Why Kenyans face stern test at the Magical Kenya Open

Kenyan Jacob Okello during Magical Kenya Open 2019 at Karen Country Club on Friday, March 15, 2019. [Jonah Onyango, Standard]

When Jacob Okello carded 17 under 272 to finish second behind Ricardo Gonzalez of Argentina at the 1998 Kenya Open at Muthaiga Golf Club, it raised hopes that it would not be long before a Kenyan won the famous tournament.

Nearly 21 years later the prospect of a Kenyan winning on home soil is becoming remote than never before.

And now that the championship has grown in stature to be part of the elite European Tour where top exponents of the game are now attracted to a bulging prize, Kenyans will have to wait even longer to witness one of their own win.

So, what happened to the promise of OKello’s performance that today Kenyan professionals struggle to even make the cut?

“The level of exposure has really gone down,” Charan Thethy, the chairman of Kenya Professional Golfers (PGA), said yesterday at Karen Country Club.

“It is even going to be very difficult now that Kenya Open is part of the European Tour where the level of competition is way up there,” Thethy said.

Kenya is represented by 20 golfers at this year’s Magical Kenya Open presented by Absa, 14 of them professional.

“There have to be serious interventions to ensure that we compete including creating several tour competitions and make them attractive to top professionals from Africa and Europe. The Safari Tour is one such attempt,” Thethy, who played in the Kenya Open between 2000 and 2012 said.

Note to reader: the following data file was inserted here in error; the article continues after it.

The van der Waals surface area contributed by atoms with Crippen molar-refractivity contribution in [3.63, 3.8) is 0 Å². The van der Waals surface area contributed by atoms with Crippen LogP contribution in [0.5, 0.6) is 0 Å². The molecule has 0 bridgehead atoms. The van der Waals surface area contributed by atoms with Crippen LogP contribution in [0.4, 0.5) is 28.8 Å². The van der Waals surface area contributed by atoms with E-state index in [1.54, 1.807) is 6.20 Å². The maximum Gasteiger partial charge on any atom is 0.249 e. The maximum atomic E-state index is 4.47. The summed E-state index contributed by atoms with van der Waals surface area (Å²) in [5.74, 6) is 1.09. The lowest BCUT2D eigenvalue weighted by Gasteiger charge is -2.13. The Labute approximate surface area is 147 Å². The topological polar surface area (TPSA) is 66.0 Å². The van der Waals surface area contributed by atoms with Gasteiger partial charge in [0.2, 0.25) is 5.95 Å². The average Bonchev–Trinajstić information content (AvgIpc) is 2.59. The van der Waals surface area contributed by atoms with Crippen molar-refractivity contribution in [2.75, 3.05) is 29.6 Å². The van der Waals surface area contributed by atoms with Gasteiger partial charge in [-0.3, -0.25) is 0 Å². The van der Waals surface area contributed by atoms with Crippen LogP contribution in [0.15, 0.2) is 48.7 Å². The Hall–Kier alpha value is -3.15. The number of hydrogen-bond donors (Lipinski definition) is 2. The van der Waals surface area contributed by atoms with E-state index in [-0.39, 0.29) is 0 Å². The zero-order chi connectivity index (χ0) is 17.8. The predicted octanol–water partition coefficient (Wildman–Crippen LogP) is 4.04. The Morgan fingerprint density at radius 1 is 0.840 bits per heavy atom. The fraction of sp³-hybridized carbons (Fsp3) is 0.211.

“We have not had competitive golf competitions to test our players before the Kenya Open,” Thethy said.

Okello’s exploits in 1998, however, had the hallmarks of an isolated performance as the Kenyans finished far behind the other golfers.

In the same season P.Njagi (25) and James King’ori (48) were the nearest Kenyans to Okello in second place.

“The sad fact is we have sought to improve our game through speeches more than real effort on the course,” says Elisha Kasuku, the founding chair of the PGA.

“Wait until the final day of the Kenya Open on Sunday and you will hear all sorts of speeches aimed at improving the game,” Kasuku cheekily opines.

“For Okello to reach that level in 1998, he had solid sponsorship by International Distillers Kenya, which started way back in 1994. We also had high level competitions and players got the opportunity to play outside the country against quality players.

“Sadly also, the Safari Tour will not help us at all. Safari Tour will just see same local players playing against each other.”